Magnetic properties were measured with a vibrating sample magnetometer (model 7404; Lake Shore Cryotronics, Westerville, USA) under a maximum field of 15 kOe at room temperature. To evaluate the fluorescence property of the materials, a fluorescence spectrophotometer (FL4500; Hitachi, Tokyo, Japan) was used. The excitation wavelength was 640 nm.
An IVIS Lumina XR system (Caliper Life Sciences, Hopkinton, USA) was used to measure the fluorescence property of the materials. The applied method was the same as in our previous work.23 Briefly, the micelles were diluted at different Fe concentrations ranging from 0 to 300 μg/mL. The excitation wavelength was 640 nm, and the emission wavelength was set at Cy5.5’s wavelength.
In vitro studies
C6 glioma cells (C6) were plated in a six-well plate. Cy5.5-Lf-SPIO-loaded micelles and Cy5.5-SPIO-loaded micelles (dissolved in Dulbecco’s Modified Eagle’s Medium) at different iron concentrations ranging from 0 to 25 μg/mL were added to the plate. After incubation for 1.5 hours, the cells were washed with PBS (0.1 M, pH 7.4) three times.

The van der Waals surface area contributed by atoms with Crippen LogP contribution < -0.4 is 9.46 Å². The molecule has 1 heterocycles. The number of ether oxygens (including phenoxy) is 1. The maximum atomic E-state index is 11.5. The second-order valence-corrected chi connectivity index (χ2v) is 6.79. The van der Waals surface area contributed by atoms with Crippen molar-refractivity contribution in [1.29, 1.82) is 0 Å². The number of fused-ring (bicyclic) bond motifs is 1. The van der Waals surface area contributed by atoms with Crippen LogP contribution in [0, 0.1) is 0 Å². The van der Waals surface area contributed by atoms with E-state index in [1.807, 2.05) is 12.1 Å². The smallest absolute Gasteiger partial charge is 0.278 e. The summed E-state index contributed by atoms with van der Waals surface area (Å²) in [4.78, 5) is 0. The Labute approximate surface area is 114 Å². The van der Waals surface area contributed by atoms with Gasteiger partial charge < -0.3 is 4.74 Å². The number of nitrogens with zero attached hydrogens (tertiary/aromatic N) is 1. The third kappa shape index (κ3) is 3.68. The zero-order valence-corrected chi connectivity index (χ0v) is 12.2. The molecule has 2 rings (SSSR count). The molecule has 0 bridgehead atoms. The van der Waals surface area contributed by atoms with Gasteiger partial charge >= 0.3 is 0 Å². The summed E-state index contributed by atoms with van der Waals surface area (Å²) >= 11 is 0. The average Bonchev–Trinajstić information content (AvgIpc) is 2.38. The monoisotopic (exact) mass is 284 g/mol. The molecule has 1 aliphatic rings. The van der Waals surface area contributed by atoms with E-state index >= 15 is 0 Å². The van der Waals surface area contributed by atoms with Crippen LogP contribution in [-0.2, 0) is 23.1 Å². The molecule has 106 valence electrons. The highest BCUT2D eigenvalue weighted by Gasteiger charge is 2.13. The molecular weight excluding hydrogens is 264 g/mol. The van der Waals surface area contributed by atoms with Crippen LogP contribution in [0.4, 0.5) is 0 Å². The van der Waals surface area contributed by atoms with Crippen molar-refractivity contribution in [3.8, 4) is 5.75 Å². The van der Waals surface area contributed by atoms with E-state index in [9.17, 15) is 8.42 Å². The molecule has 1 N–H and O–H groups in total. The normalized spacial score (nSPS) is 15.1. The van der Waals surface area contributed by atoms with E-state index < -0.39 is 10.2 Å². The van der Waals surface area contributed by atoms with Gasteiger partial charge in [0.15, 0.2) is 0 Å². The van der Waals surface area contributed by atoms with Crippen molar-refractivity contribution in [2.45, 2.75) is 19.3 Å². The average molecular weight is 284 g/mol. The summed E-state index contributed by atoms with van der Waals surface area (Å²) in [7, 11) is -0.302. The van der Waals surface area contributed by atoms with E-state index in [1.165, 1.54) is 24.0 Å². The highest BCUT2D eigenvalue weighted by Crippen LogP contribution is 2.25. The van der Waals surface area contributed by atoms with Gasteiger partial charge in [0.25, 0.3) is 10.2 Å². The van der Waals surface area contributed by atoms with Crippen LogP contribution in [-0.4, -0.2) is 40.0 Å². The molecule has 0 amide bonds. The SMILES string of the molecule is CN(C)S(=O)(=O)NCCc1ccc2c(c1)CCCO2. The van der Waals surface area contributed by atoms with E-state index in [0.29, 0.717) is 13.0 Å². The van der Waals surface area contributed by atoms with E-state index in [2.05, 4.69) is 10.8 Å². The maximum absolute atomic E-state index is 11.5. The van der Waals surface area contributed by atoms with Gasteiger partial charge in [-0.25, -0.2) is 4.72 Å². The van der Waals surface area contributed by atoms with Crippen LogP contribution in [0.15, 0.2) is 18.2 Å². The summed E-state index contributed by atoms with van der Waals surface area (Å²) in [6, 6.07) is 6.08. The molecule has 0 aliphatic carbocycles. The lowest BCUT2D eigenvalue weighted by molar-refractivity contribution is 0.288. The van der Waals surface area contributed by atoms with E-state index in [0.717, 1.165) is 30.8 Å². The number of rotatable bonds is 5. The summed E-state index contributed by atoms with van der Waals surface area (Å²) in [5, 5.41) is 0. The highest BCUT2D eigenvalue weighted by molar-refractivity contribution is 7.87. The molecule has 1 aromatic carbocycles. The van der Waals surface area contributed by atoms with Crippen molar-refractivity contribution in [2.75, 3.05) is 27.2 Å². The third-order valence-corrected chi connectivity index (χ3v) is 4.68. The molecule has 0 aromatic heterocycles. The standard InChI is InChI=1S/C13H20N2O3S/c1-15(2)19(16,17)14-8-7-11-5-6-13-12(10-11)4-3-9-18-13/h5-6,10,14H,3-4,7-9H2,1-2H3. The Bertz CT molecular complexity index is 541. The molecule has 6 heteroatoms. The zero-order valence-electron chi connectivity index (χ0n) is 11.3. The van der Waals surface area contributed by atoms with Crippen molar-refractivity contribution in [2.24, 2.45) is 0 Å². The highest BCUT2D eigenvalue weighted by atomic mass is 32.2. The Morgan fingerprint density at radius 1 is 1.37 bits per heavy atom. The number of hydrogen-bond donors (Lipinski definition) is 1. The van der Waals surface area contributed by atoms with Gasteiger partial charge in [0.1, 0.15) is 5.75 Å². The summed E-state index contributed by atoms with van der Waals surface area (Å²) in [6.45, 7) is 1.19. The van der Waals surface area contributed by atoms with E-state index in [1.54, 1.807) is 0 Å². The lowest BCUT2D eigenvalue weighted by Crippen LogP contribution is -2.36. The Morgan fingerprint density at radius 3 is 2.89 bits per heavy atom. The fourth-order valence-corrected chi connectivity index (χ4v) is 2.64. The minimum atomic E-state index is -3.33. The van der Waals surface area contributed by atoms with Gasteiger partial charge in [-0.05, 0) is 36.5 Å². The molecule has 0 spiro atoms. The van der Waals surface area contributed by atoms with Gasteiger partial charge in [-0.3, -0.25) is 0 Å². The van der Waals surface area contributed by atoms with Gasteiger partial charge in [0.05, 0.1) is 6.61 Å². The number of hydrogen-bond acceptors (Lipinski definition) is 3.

In vitro MRI
After being washed, the cells were collected and placed in a 96-well plate. The plate was scanned by the 3.0 T whole-body MR scanner.
After being washed, the cells were stained with 4′,6-diamidino-2-phenylindole (DAPI; 5 μg/mL) for 20 minutes. Then, the fluorescence images of the cells were collected on a laser scanning confocal microscope (TCS-SP5; Leica, Wetzlar, Germany) by using a 40× objective. For Cy5.5, the excitation wavelength was 633 nm, and the emission-wavelength range was 650–750 nm. For DAPI, the excitation wavelength was 405 nm, and the emission-wavelength range was 420–480 nm.
In vitro fluorescence imaging
After being washed, the cells were collected and placed in a 96-well plate. The IVIS Lumina XR system was used to collected fluorescent images. The excitation wavelength was 640 nm, and the emission wavelength was set at Cy5.5’s wavelength.
In vivo studies